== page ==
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A Q&A with our EU Policy Manager on what the upcoming European election means for people and planet

As the countdown to the European Parliament elections in June 2024 begins, we sit down with Emily Ahmed, EU Policy Manager at ShareAction, to discuss the pivotal role of sustainable finance in shaping Europe's economic and social trajectory. We cover the recommendations outlined in the elections manifesto that ShareAction, in collaboration with members of the European Responsible Investment Network (ERIN), has crafted for the incoming EU policymakers on how to finance the future we want for our planet and its people.

How important is this election?

This is not a run-of-the-mill round of voting; it's a pivotal moment in shaping the EU’s direction for the next five years and beyond. With the new Parliament and appointed Commission stepping in from 2024 to 2029, the stakes couldn't be higher. This period will be formative for the achievement of the EU’s 2030 climate goal to reduce greenhouse gas emissions by at least 55% and broader 2050 goals. Pressing environmental and social challenges, often exacerbated by our current profit-driven financial system, are culminating. There's an urgent need for action to keep the EU's targets within reach - including robust legislation to ensure the finance sector is playing its part.

What do you think EU policymakers need to do to address these challenges?

Bold action is essential. We need EU policymakers to ensure that the financial sector becomes a solution rather than a problem. EU Institutions hold considerable weight here - they have the power to shape legislation that reduces the financial sector's exposure to sustainability risks and minimises the negative impact they have on people and the planet.

Incoming policymakers face a monumental task: achieving the 2030 sustainability goals, laying the groundwork for the continued transition to net-zero by 2050, and steering Europe towards a more socially inclusive and prosperous future. It's a make-or-break moment, with the fate of our planet hanging in the balance.

The EU policy team in Brussels has collaborated with other NGOs to develop a manifesto for the next EU Commission. Can you tell us more about that?

Absolutely! We have teamed up with members of the European Responsible Investment Network (ERIN), including organisations like WWF European Policy Office and Finance Watch, to craft a manifesto outlining key recommendations for the next EU Commission. It’s a blueprint for embedding sustainability at the heart of financial regulation.

Among the key objectives, firstly, is accelerating investments to propel Europe towards a zero-carbon, just and inclusive economy. This means putting money into economic activities which are crucial for achieving the transition, such as renewable energy projects and social inclusion efforts, that not only cut carbon emissions but also nurture our environment.

Secondly, we've got to call out greenwashing and social washing for what they are. We need coherent and consistent rules, and minimum criteria, to separate credible sustainability investments from deceptive practices. When financial institutions are held accountable and transparency is the norm, we can trust that our finances are being invested responsibly.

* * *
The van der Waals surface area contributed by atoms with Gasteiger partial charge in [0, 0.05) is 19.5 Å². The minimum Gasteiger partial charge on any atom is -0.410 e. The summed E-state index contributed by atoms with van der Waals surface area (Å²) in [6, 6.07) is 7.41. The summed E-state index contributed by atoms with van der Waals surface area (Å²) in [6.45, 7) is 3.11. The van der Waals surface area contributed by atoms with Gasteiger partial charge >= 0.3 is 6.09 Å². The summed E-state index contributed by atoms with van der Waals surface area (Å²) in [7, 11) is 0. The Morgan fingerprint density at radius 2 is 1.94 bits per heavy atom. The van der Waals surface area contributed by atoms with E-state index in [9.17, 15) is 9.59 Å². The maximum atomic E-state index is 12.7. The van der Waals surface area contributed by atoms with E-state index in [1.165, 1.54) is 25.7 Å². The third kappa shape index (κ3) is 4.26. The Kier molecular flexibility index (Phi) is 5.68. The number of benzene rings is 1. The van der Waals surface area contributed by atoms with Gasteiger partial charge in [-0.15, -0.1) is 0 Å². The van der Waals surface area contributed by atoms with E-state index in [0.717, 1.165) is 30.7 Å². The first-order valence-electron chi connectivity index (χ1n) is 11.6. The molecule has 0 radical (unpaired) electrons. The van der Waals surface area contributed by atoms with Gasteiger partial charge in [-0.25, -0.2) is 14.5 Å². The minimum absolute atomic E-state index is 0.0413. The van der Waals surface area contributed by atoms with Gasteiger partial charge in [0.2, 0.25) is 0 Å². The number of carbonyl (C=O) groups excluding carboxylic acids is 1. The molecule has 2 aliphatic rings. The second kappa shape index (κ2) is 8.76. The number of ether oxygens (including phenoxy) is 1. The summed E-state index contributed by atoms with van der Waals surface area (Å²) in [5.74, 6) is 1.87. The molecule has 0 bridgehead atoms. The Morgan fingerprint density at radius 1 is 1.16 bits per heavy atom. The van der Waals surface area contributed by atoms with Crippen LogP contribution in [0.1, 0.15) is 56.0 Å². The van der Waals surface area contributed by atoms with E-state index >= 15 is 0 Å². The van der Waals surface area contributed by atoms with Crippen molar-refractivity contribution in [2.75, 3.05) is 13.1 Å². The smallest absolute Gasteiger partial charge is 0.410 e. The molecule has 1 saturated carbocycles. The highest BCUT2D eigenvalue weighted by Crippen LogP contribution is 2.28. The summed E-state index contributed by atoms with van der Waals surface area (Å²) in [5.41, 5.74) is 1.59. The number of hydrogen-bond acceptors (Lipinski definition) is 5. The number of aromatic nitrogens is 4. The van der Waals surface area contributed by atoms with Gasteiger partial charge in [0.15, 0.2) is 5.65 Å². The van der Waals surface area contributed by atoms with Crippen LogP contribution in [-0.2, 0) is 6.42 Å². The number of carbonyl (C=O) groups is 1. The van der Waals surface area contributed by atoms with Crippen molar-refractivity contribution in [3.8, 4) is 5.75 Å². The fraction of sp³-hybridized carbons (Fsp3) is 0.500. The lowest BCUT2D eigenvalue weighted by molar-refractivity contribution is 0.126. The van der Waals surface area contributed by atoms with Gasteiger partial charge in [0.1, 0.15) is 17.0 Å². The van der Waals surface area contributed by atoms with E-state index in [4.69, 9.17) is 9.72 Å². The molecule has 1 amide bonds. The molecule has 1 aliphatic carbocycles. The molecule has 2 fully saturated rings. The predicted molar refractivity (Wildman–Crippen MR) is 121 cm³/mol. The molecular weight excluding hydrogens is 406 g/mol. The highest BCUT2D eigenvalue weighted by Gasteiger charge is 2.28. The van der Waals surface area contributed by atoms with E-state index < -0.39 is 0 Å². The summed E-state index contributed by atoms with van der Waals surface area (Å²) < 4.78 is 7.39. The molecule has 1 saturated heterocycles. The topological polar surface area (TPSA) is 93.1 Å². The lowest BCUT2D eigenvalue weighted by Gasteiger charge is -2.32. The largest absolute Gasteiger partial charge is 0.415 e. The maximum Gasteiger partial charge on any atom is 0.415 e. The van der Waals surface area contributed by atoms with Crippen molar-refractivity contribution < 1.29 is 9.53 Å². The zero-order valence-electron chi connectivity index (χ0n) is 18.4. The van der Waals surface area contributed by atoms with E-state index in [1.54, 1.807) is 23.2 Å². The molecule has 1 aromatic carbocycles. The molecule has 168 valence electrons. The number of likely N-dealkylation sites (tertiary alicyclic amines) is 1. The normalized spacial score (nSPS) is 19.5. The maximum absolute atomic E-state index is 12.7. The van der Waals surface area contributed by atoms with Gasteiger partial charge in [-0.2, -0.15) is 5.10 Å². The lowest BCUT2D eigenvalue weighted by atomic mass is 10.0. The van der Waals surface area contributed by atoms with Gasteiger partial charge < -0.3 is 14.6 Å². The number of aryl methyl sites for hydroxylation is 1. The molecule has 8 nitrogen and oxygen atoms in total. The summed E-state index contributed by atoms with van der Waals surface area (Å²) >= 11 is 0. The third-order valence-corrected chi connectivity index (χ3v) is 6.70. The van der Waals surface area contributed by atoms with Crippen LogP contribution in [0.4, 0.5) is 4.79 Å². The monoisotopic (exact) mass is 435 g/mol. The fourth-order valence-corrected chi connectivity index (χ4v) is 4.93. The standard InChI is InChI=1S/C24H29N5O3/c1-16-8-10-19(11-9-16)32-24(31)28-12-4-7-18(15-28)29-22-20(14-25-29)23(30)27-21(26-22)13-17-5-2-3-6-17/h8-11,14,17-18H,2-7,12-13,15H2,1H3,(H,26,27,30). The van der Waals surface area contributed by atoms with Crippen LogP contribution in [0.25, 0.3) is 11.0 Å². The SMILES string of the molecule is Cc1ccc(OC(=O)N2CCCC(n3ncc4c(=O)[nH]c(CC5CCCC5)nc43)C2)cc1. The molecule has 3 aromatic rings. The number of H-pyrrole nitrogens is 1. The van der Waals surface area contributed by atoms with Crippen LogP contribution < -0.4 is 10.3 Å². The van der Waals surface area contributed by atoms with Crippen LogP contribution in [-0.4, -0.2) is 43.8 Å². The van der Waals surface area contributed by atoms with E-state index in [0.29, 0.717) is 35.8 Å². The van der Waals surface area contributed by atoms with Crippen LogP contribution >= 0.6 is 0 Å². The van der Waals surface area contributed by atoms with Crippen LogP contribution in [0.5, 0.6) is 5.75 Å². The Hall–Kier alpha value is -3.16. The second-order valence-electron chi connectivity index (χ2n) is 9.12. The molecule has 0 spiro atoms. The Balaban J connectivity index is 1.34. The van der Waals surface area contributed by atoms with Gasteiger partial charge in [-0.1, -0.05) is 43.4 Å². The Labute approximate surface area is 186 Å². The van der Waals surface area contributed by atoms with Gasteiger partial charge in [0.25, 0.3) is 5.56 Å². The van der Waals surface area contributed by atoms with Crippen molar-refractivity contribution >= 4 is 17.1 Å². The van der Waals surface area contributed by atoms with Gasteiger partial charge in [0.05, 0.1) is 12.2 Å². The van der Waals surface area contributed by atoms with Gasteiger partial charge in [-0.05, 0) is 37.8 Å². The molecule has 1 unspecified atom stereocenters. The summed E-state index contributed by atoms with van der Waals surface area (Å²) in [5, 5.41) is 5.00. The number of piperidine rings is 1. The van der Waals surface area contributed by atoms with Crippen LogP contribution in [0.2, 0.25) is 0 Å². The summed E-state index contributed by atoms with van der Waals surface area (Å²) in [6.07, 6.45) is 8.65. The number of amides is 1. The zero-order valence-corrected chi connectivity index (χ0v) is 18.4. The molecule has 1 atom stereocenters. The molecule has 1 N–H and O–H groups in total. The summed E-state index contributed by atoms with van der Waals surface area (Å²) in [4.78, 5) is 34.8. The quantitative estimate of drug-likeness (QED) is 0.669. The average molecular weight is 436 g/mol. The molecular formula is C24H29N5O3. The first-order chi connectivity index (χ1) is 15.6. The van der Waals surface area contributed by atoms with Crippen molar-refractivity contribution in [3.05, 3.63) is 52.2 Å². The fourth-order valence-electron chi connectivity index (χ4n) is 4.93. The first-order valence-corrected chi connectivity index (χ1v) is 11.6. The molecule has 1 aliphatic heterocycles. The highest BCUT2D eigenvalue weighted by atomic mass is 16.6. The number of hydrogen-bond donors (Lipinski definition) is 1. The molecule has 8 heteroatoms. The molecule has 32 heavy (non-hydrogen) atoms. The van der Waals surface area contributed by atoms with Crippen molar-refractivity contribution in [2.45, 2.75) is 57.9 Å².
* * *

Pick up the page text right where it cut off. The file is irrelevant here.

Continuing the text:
Then there's the investor side of things. We want to set strong standards for investor due diligence and engagement. Investors should be aware of how their money is impacting the planet and its people and use their influence to push for systemic change such as eliminating human rights abuses.

Next up, we've got to make harmful activities less profitable. It's time for financial institutions to fully recognise the risks of investing in unsustainable activities and steer clear of projects that harm our planet. By tightening guidelines and levying higher taxes, we can nudge them towards investments that have a positive impact.

And there is a need to empower consumers with the knowledge they need to make sustainable investment choices. By providing clear guidance and resources, we can make it easier for people to invest in a way that aligns with their values and contributes to a brighter future.

Lastly, it's crucial to boost accountability and sustainability know-how in corporate governance. This is about tying executive pay to sustainability goals and making sure boards have the right expertise to think about how their decisions impact the environment and human rights.

How has the manifesto helped ShareAction's efforts to influence policy?

The manifesto has been our guiding star. It's opened doors to meaningful discussions with European Commission officials involved in preparatory work for the next Commission. Additionally, it has enabled us to develop more granular recommendations in collaboration with E3G and WWF-EU, as showcased in our joint report. Together, we are pushing for tangible change.

With the EU elections on the horizon, what's the key message ShareAction wants to convey to EU policymakers?

Sustainable finance needs to be at the top of the EU agenda. EU policymakers must listen to the needs of the planet and its people in peril and take action to rectify the functioning of the financial sector. The EU elections in June 2024 offer a unique opportunity to chart a course towards a more equitable, resilient, and sustainable future. Let's seize it with both hands!

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